We have been providing online therapy to Minnesota college students for a long time. Recently, with the onset of the COVID-19 pandemic, we have fielded dozens of emails from therapists requesting help with setting up their virtual practices. We have also been contacted by several potential clients wanting to know more about online therapy and if it would be a good option for them.
This guide was written to help you figure out if online therapy would be a good fit for you and for your mental health concern(s).
How Does Online Therapy Work?
Online therapy works in essentially the same way as in-person therapy.
You will need to find a confidential space to sit with your laptop, tablet, or smartphone. We recommend using headphones as they help keep your privacy and are also effective at improving the audio quality of the session. A solid WiFi connection is important.
Your therapist will send you a secure link that will take you to a “virtual waiting room”. When your therapist is available they will let you enter the video conference session. This will be a secure video-conferencing platform (kind of like Skype, but more secure). You get to meet face-to-face with your therapist. For the most part your interactions with you therapist are very similar to in-person work.
In our practice, the initial appointment is called an ‘intake session’ and we schedule those for 60-80 minutes. Prior to our initial intake session we send clients some tips on how best to set up your web camera. We also send information on how to keep things secure and confidential when engaging in online therapy.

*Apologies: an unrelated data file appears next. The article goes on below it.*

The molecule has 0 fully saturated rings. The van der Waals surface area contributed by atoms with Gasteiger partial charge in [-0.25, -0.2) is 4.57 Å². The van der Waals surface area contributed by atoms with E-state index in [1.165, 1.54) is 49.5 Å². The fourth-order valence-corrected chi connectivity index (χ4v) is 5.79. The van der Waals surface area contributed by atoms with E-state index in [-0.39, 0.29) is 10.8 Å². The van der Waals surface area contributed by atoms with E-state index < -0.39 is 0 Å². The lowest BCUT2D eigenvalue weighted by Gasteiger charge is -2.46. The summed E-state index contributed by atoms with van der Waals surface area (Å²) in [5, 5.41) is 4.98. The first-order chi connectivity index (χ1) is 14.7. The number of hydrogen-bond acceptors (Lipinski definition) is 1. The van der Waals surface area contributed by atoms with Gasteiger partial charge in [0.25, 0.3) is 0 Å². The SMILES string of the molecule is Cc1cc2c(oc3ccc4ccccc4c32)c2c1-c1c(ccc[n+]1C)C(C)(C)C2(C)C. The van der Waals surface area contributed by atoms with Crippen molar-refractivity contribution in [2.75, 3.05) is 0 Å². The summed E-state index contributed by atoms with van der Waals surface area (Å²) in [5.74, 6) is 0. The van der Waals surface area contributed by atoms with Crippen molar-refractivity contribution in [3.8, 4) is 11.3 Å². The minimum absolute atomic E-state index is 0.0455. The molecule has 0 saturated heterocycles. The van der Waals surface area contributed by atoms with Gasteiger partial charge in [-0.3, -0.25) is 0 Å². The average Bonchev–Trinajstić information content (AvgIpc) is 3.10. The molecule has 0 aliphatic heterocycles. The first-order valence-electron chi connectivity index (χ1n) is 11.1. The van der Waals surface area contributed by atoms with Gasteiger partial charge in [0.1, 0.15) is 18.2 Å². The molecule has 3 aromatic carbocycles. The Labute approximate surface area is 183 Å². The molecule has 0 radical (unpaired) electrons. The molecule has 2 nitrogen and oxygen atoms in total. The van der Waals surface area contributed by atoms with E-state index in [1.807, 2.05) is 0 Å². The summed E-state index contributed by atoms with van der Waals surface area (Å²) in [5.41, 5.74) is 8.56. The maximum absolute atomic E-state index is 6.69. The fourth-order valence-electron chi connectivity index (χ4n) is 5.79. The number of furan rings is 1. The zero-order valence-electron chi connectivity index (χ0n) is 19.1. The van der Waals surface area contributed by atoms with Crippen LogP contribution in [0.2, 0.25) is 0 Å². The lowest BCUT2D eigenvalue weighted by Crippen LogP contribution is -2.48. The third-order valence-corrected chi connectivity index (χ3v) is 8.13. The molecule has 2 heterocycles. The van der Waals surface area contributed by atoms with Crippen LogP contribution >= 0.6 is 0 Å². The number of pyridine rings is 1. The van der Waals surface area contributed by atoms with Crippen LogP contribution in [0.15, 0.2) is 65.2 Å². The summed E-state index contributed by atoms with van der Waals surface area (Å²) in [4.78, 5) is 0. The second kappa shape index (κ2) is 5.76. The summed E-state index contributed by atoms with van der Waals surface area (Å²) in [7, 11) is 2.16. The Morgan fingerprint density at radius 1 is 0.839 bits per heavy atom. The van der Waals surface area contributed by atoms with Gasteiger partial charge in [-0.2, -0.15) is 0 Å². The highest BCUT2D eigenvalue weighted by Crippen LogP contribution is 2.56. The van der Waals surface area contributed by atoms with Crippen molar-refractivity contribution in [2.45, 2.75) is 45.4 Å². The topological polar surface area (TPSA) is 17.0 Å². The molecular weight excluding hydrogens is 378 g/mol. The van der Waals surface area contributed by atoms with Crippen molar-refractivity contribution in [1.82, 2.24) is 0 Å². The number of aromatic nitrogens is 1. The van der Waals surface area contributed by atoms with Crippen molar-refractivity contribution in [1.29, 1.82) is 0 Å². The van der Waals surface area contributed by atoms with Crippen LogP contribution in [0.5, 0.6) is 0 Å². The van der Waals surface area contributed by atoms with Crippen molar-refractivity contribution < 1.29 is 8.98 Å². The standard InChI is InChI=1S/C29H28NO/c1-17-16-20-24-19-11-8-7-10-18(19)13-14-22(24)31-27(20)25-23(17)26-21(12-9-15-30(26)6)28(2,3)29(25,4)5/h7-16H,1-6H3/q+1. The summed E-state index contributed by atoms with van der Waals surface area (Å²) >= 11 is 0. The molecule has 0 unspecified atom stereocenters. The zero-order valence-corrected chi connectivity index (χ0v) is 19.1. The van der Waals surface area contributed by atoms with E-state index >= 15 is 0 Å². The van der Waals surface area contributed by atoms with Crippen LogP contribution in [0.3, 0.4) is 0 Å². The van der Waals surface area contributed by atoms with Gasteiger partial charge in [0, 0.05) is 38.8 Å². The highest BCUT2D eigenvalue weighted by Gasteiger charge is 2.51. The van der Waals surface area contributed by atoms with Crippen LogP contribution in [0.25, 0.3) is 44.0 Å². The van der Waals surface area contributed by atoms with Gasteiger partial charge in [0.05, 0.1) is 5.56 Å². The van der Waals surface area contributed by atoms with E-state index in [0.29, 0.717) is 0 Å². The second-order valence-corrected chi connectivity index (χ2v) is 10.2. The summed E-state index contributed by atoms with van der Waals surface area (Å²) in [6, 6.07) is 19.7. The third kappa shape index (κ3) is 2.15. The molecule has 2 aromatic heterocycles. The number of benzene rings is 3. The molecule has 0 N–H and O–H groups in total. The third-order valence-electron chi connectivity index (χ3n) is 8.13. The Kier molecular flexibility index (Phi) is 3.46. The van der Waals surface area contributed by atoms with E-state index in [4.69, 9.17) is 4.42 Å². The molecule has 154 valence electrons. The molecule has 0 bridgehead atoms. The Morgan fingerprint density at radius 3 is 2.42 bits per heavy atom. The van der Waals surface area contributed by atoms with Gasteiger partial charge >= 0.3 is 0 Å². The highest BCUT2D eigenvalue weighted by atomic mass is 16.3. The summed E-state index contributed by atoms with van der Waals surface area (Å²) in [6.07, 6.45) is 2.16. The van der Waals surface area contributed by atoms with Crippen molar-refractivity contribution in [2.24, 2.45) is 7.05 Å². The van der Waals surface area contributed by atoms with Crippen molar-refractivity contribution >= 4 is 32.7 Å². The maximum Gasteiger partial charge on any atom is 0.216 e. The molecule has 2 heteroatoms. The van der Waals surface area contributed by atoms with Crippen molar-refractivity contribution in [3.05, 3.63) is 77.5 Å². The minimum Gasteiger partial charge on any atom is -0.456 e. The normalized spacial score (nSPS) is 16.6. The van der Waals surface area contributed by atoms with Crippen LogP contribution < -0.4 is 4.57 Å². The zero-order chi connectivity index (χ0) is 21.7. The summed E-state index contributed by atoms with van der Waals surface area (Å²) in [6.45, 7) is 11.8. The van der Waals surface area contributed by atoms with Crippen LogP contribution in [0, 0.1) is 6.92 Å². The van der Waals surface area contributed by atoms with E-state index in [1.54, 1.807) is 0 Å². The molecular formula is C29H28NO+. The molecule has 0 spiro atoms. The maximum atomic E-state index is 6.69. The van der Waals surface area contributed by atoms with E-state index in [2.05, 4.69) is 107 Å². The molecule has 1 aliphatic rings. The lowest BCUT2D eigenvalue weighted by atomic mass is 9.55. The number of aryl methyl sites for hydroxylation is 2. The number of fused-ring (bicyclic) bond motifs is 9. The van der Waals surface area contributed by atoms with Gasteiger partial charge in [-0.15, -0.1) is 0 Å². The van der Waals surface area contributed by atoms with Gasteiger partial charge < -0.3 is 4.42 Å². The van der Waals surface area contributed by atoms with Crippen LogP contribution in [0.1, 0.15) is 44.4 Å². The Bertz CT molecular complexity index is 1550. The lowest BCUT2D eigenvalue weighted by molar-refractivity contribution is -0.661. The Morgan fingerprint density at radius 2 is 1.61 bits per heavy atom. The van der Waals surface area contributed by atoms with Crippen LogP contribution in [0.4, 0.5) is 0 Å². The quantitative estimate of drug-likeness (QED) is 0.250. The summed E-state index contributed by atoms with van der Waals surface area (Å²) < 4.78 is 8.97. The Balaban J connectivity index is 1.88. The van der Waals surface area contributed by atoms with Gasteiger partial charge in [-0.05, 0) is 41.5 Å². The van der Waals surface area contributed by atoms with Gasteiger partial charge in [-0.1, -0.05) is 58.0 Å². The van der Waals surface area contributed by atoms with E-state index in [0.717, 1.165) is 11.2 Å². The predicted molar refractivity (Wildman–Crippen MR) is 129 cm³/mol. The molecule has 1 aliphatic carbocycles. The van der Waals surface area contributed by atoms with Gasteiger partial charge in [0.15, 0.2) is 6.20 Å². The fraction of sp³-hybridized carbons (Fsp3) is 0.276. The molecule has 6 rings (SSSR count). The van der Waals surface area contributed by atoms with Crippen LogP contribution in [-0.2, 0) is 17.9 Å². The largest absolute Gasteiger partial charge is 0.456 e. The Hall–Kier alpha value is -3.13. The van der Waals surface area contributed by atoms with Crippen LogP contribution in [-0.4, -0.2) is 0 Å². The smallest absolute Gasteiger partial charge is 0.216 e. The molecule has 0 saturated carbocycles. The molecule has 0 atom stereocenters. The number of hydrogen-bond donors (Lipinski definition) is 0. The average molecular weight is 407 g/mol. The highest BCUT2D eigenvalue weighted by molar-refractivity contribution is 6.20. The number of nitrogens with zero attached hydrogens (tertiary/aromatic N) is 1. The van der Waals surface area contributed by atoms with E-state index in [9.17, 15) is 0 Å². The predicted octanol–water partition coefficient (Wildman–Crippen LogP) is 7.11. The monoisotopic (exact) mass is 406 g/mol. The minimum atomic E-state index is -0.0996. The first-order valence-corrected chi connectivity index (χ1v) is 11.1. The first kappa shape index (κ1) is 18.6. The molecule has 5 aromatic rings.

Some therapists conduct sessions over the telephone. While this allows you to hear each other, we find that adding video is so much better for therapy. So much communication is done through facial expressions, body language, and other visual cues. We conduct sessions via telephone only when it is not possible to connect with video.
Many online therapy companies offer text-based therapy services. For example, you can send an e-mail to your therapist and they will respond within 24 or 48 hours. There are pros and cons to this type of therapy. Some people prefer it to traditional talk therapy because it allows both the therapist and client time to thoughtfully compose messages to each other. Many clients find it easier to disclose information about themselves through writing. However, written mediums can increase misunderstandings, and some people don’t like the long delay before hearing back from their therapist. It also strips the conversation of both visual and auditory cues. We currently do not offer any email-based or text-based therapy services here at Northfield Dynamic Therapy, but we can easily refer you to some online therapy providers if this type of therapy interests you.
Is Online Therapy Effective?
For many mental health concerns, online therapy appears to be just as good as meeting with a therapist in person. There is some research demonstrating that certain kinds of talk therapy (e.g. CBT) are just as effective virtually through the phone/video as they are for in-person therapy.
Most of the research on the effectiveness of psychotherapy shows that the relationship between the therapist and client is what accounts for the most impact, and you can definitely developed a strong therapeutic relationship in online therapy. In group therapy this development of positive working relationships (among group members and leaders) is called group cohesion, and it is considered the most important therapeutic factor.
As we previously noted, there are many online therapy services that offer e-mail and texting therapy services. The emerging research indicates that this approach may be beneficial for people and that it can actually help people in different ways than traditional talk therapy approaches.